Preparing for your First Canoe Trip

posted in: ADVICE & TIPS, TRAILS & TRAVEL | 0

You made the decision to do your first Canoe Trip, it can seem overwhelming at first, but with a few tips and packing advice we are sure your trip will be memorable and not for the wrong reasons. Here is a guide of what to pack for all your canoe tripping adventures. Remember these are just general guide lines and may need to be tailored for each adventure.

Canoe and Gear: You’re obviously going to need a canoe. If you do not own your own canoe, there are many great businesses in Saskatoon that rent Canoes. Check out Saskatoon Canoe Club, Eb’s Source for Adventure or Classic Outdoors for your rental needs. You will also need to bring a paddle and personal flotation device per person and it is recommended you bring an extra one per boat in case something happens. In Saskatchewan it is required by law to carry an emergency bucket in each boat. The buckets must contain a sponge, a manual bilge pump, a sound signalling appliance or device, a magnetic compass and if the pleasure craft is to be used before sunrise or after sunset navigation lights are required. We recommend to have a throw line in the canoe at all times as well.

Water Proofing: This is the most important step while preparing for your canoe trip. You do not want to mess up your waterproofing setup as it will result in having a not so good time. There are many ways to make things watertight, from dry sacks to using materials you may already have at home. If this is your first canoe trip the likely hood of owning a bunch of dry sacks is very small, and having to purchase a bunch may add up quickly. Alternatively, you can use two heavy duty garbage bags and rope. Redundancy is the name of the game so use two in case one gets a tear. You need to twist the top of the bag and fold it over and tie it as tight as possible, place it in the second bag and repeat the tying process. If you are considering to purchase some dry bags there are many different styles, Ultra-Sil ones are great to pack inside of other bags as they are not as durable as some of the other models. If you are looking for a great bag to store everything inside we recommend the Sea-line Boundary Bags. They are extremely durable for weight and in the larger capacities have backpack straps and hip belt, they come in 35, 65 and 115 Litre capacities.

Navigation: you need to figure out how you will navigate, if you choose a map and compass make sure you are familiar with how to use them. You can also use a GPS, but if you do bring extra batteries, and a backup way of navigating.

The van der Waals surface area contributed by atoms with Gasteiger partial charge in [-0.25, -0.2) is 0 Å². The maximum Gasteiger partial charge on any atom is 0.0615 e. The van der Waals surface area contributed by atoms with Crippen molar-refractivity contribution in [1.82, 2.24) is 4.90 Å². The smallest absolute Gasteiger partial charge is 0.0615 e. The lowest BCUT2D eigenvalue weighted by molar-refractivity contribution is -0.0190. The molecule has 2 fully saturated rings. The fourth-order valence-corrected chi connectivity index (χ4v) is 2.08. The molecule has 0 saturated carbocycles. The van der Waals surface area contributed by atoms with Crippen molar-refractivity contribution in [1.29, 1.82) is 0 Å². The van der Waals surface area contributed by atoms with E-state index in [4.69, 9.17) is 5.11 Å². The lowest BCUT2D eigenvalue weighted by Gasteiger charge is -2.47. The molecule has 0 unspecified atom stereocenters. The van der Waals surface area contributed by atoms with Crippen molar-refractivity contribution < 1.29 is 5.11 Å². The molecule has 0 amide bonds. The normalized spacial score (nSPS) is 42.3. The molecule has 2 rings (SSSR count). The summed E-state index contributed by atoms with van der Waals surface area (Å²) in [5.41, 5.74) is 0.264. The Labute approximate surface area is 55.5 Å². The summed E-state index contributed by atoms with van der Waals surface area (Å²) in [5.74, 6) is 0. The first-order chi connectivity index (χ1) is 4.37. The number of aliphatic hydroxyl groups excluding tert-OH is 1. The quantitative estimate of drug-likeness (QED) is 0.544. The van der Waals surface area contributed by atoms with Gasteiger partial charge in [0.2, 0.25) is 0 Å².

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Core Gear: This should always be in your day pack on any trip. Matches, lighter and fire starters in a waterproof bag. A knife, headlamp, first aid supplies, water and a water treatment method. It is a good idea to bring cash with you as lots of remote services won’t accept cards. 

Camp: you’re going to need a place to sleep at night which will usually involve a tent, sleeping pad, and a sleeping bag. Make sure you don’t get this stuff wet, a wet sleeping bag is not going to be fun. We highly recommend bringing a watertight storage option for your tent fly so you can pack it away while wet so it won’t transfer to the rest of your gear. We also recommend bringing a tarp for your tent to increase living area in rain. You’re going to want a full cookset including a stove, pots and pans, bowls and utensils. Make sure you bring enough fuel for your stove and are comfortable with how to use it. Bring a tarp for your cooking site so you can cook in the rain. It is extremely important that you set up your cooking site away from your tent to avoid any unwanted guests at night. 

Food: Food’s important, you don’t want to be with someone who is “hangry” and they don’t want to be with you either. It’s good practice to plan out your meals in advance, it is important to consume the food that will spoil the fastest early on in you trip. It’s also good practice to bring snacks and an extra day of food in case you get stuck somewhere due to weather. 

Clothing: this is going to determine how comfortable you are, so don’t skimp out on this. It is a good idea to bring a full set of sleeping clothes that you keep dry, at the very least have a good pair of sleeping socks. The number one rule on clothing is no cotton or denim, these will not be warm when wet and they do not dry well. Bring quick dry pants for in the canoe and either a synthetic or wool shirt, we also recommend wearing the same socks for in the canoe everyday (this saves space and weight). Bring multiple pairs of clothes so if they get completely soaked you can change and not get hypothermia. You should have two pairs of footwear, one for in the canoe and one for on land. You should also bring a sunhat, buff, and sunglasses you don’t mind losing. 

Optionals: these are other recommendations that we strongly advise to bring. Sunscreen, bug spray, repair kits, duct tape, rope. Another item is a satellite safety beacon, if anything serious happens this is your only reliable way of getting help. Lot’s of places will not have cell service when you venture out on a canoe trip.

Although this may seem like a lot, you will find that all of this fits in one or two bags, and you may already own a lot of it. If not, don’t get discouraged, everyone starts somewhere. Remember the most important thing is to be safe, and have fun.